The next step is to take the sample code from one of the existing examples and copy it into our exampleagent.cc and exampleagent.h files.
Let's start with the .h file. Double click the SampleAgent.h file in the folder view on the left, select all the contents and copy (Ctrl+C) them to the clipboard with Ctrl+C, or by right clicking the selected text and selecting 'Copy' from the popup menu.
Then double click the ExampleAgent.h file to open it, select all the contents, and paste (Ctrl+V) the content of the clipboard into the file.
Next press Ctrl+F to open the 'Replace text' window and enter 'Sample' in the search box and 'Example' in the replace with box. Then click the 'Replace All' button to replace all occurences in the open file exampleagent.h
After that your ExampleAgent.h file should look like this:
Then we need to do the same for the .cc files, so double click the SampleAgent.cc file in the folder view on the left and repeat the process above. This should leave your ExampleAgent.cc file looking like this.
Adding your own code in the Run() function
Feel free to add some code of your own within the Run() function at the bottom of the ExampleAgent.cc file. Since we replaced all the instances of 'Sample' with 'Example', it already has its own logging output now, which is actually sufficient for the purpose of this tutorial. Later tutorials will assume you possess the knowledge in this tutorial so we can focus on the functionality of the mind agent rather than the framework which we are setting up here.
Setting QT to build examples
Since the default build mode that QT loads for the OpenCog project is 'All', it hasn't actually been compiling the files that we have added. To make it do this we have to set up a separate build profile, which calls 'make examples' to specify we want it to build from the CMakeLists.txt in the examples folder, which references the CMakeLists.txt in the modules folder which we edited before and will build our ExampleAgent.
In the left bar of QT, select the 'Projects' button to open the screen below.
Here click the 'Add' button highlighted above and select 'Clone Selected' to copy your current build configuration to a new build configuration. Call it 'examples'.
Then click the 'Details' button under the 'Build Steps' section, and type 'examples' in the field 'additional arguments' as shown below.
Edit the Build Directory path accordingly - see example in the screenshot and before rebuilding, shutdown the opencog server.
In the left bar of QT, select the 'Edit' button to return to the previous view. You may notice that the new build configuration has been automatically selected, as shown in the bottom of the left bar of QT:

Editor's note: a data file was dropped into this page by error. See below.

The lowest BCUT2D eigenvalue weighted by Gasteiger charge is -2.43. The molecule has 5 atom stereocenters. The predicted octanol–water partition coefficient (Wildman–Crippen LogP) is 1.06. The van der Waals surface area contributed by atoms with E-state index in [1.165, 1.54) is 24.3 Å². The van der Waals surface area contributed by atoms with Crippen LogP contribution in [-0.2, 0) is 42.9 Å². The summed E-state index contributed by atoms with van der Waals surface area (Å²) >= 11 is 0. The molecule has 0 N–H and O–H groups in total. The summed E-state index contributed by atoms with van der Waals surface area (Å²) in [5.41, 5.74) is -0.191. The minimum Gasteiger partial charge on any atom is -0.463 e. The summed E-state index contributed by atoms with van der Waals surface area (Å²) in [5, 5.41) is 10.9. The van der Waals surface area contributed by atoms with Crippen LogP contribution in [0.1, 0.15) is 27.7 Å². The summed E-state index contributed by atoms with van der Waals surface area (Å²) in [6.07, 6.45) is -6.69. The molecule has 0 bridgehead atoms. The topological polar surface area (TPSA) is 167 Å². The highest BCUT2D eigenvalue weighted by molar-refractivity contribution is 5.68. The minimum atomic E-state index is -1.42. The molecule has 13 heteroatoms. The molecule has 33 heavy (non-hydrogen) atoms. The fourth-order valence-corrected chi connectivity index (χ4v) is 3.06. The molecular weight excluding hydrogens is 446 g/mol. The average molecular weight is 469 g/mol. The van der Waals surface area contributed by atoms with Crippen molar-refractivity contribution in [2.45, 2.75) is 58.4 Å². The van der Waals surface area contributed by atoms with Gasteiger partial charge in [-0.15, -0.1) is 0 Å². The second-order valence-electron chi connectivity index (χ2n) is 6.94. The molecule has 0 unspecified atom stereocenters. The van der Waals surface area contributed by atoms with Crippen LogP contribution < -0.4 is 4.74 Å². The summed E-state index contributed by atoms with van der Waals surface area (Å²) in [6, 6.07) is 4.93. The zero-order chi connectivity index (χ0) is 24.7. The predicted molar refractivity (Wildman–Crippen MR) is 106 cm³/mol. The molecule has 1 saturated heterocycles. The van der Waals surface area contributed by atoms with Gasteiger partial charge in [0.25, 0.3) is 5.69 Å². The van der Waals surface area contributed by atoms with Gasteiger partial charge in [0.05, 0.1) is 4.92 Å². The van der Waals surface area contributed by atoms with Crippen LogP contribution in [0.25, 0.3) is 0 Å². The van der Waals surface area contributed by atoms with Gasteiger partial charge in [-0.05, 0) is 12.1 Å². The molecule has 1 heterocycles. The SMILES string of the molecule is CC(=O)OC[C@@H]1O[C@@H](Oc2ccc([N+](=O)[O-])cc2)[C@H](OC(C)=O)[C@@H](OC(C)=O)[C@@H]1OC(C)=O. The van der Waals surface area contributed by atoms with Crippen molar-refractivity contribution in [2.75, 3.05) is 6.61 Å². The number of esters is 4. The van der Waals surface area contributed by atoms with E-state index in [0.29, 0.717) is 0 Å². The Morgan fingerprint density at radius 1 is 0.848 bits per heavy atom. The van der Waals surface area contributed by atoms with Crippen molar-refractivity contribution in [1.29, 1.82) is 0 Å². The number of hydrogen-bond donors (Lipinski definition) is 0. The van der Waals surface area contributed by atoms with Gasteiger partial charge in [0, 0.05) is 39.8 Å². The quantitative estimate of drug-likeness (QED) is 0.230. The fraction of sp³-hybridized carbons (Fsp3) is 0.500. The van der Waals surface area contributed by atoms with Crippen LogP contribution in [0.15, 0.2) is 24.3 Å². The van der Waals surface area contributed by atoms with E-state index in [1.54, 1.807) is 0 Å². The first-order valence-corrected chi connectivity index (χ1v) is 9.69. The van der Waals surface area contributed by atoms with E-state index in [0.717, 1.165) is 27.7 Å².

Build your new agent
You can now click the hammer icon at the bottom of the left bar in QT to see if you have done everything correctly. If so, you should see the build run all the way to 100% in the bottom panel of QT (Press Alt+4 if this panel has disappeared)
Start the Cogserver
Since we've not only built the 'examples' build configuration, but also the full OpenCog build configuration, we should be able to start the Cogserver now. See Starting_cogserver for details.
Prepare a log tracing window
Before we load our ExampleAgent, we should set up a logging window so we can see what it's doing. See Monitoring the cogserver.log file for details.
Connect to the Cogserver shell
With the Cogserver running, open another terminal window (right click the Terminal icon in your Ubuntu launcher and select 'New window', or press Ctrl+Shift+T in an opened Terminal window for a new tab) so we can connect to the Cogserver. See Connecting to the Cogserver for details.
In your Cogserver tab/windows, enter the 'help' command to see the commands available to you here. It should look something like this:
Load your ExampleAgent
The build process will have created a slightly differently named file for our ExampleAgent, so type the following command to load and start it:
If you did this correctly, the shell will respond with
Now switch back to your logging window to see what is happening. It won't be terribly interesting, but you should see the log file grow after every call to the Run() function in our ExampleAgent with each cycle of the Cogserver (every 5 seconds by default) as shown below:
And that's it! You have created your own agent, built it and loaded it in OpenCog! It doesn't do much yet but we'll be picking that up in the next tutorials. Watch this space!
You could move on to Creating a Mind Agent that does something in C now.
Is this a rhetorical question?
- No, it isn't.